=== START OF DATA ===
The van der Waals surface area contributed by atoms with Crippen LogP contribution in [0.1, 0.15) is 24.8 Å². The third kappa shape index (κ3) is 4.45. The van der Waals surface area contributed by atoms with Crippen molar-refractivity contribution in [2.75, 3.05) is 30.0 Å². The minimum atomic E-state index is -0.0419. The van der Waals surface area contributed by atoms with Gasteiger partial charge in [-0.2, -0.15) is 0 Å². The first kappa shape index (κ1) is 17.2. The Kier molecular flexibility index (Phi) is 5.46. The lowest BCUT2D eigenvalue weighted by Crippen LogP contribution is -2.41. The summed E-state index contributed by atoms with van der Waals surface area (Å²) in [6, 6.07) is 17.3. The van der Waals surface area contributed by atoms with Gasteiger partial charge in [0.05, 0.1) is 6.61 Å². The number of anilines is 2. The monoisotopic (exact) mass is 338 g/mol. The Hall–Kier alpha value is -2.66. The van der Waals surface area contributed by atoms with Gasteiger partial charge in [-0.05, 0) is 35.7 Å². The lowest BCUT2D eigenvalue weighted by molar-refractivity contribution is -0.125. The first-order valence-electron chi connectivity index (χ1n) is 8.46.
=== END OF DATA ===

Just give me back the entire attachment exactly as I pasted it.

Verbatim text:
The van der Waals surface area contributed by atoms with Crippen LogP contribution in [0.1, 0.15) is 24.8 Å². The third kappa shape index (κ3) is 4.45. The van der Waals surface area contributed by atoms with Crippen molar-refractivity contribution in [2.75, 3.05) is 30.0 Å². The minimum atomic E-state index is -0.0419. The van der Waals surface area contributed by atoms with Gasteiger partial charge in [-0.2, -0.15) is 0 Å². The first kappa shape index (κ1) is 17.2. The Kier molecular flexibility index (Phi) is 5.46. The lowest BCUT2D eigenvalue weighted by Crippen LogP contribution is -2.41. The summed E-state index contributed by atoms with van der Waals surface area (Å²) in [6, 6.07) is 17.3. The van der Waals surface area contributed by atoms with Gasteiger partial charge in [0.05, 0.1) is 6.61 Å². The number of anilines is 2. The monoisotopic (exact) mass is 338 g/mol. The Hall–Kier alpha value is -2.66. The van der Waals surface area contributed by atoms with Gasteiger partial charge in [-0.05, 0) is 35.7 Å². The lowest BCUT2D eigenvalue weighted by molar-refractivity contribution is -0.125. The first-order valence-electron chi connectivity index (χ1n) is 8.46.